In every conflict – from the Trojan War to the Syrian Civil War – the worst misery falls on mothers. Children are killed, and their mothers’ lamentations echo down the ages.
In what is today northern Turkey, the city of Manisa stands on the ancient site of Magnesia ad Sipylum. The upper part of the city is on the lower slopes of Mt Sipylus, where there is a curious rock figure known as the “weeping Niobe”. It was first identified as such by the second century AD geographer Pausanias, who at one time lived nearby:
“I myself have seen Niobe when I was climbing up the mountains to Sipylos. Niobe from close up is a rock and a stream, and nothing like a woman grieving or otherwise; but if you go further off you see a woman downcast and in tears.” Pausanias, Guide to Greece, translated with an introduction by Peter Levi (1971).
According to myth, Niobe had six sons and six daughters. All of them were killed by the gods Apollo and Artemis, the twin offspring of Zeus and Leto, angered by Niobe’s mockery of their mother for only bearing two children, while she herself had many. It is a tale of misplaced pride and disproportionate vengeance. Homer refers to the story in Book 24 of the Iliad, when King Priam is grieving over the death of his son Hector, killed by Achilles, who is trying to persuade the old man to pause in his mourning and to eat. Achilles reminds Priam that Niobe mourned her slain children for nine days before they were finally buried and says that:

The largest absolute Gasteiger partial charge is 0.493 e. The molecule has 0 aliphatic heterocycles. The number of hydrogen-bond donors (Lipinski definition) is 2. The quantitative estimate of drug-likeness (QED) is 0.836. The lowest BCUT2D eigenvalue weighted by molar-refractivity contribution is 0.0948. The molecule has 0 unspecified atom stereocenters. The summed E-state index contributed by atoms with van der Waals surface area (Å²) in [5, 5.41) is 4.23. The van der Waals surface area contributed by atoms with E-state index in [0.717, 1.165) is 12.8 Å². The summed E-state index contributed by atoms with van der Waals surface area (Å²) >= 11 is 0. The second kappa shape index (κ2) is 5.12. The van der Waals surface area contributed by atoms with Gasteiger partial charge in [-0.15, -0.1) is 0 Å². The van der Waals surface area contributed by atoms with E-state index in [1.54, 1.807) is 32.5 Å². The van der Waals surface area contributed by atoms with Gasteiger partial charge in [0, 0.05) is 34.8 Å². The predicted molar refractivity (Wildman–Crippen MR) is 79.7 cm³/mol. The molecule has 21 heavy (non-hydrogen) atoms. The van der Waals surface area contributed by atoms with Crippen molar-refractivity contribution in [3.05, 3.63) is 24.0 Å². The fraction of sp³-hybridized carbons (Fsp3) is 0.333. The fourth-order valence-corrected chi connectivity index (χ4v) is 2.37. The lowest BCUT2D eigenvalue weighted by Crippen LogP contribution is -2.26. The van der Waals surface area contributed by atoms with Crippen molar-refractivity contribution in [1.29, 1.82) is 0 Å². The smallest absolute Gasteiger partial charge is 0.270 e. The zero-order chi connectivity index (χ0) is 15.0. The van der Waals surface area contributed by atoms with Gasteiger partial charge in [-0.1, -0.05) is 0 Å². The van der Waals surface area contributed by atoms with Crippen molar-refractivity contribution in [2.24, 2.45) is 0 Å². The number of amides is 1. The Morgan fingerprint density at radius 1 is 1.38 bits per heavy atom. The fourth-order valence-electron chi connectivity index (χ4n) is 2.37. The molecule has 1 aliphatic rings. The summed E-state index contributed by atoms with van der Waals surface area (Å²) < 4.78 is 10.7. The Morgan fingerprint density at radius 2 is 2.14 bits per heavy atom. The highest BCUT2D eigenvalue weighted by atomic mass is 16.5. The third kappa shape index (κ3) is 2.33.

“Somewhere among the rocks in the lonely hills of Sipylus, where men say that wood nymphs sleep when they dance on the banks of the Achelesius river, she still continues, although she is made of stone, to brood on the desolation that the gods brought her.” Homer, The Iliad, translated by Stephen Mitchell (2011).
Niobe is inconsolable, bereft of not one child, but twelve. She symbolizes any mother, any country whose children have been killed by flood or earthquake, by famine or war, and whose future has been blighted by senseless loss.
As a tragic muse, Niobe figures in the arts. The Niobe Room at the Uffizi Gallery in Florence, Italy, holds a group of statues depicting Niobe and her children. Niobe herself is a Roman copy of an original Hellenistic work dating to the 2nd or 3rd century BC. Niobe’s tears are mentioned in Hamlet’s soliloquy (Act 1, Scene 2), in which he contrasts his mother’s grief over the dead King, Hamlet’s father – “like Niobe, all tears” – to her unseemly hasty marriage to Claudius. And the English composer Benjamin Britten based one of his Six Metamorphoses after Ovid for solo oboe on Niobe, whom Ovid included in his Metamorphoses published in the first decade of the first millennium AD.
Today there are thousands of Niobes in countries like Syria, Palestine, Iraq, Afghanistan – countries in which warmongers continue to wreak havoc, destruction, and death. Countries whose dead children bear witness to the global insanities that afflict us and whose living children may never know peace.
It takes a blind poet to tell us what we have long known from bitter experience: the world has never been any different and Niobe is its eternal mother. For, as American psychiatrist Elisabeth Kübler-Ross has pointed out:
“The reality is that you will grieve forever. You will not ‘get over’ the loss of a loved one; you will learn to live with it. You will heal and you will rebuild yourself around the loss you have suffered. You will be whole again but you will never be the same. Nor should you be the same nor would you want to.”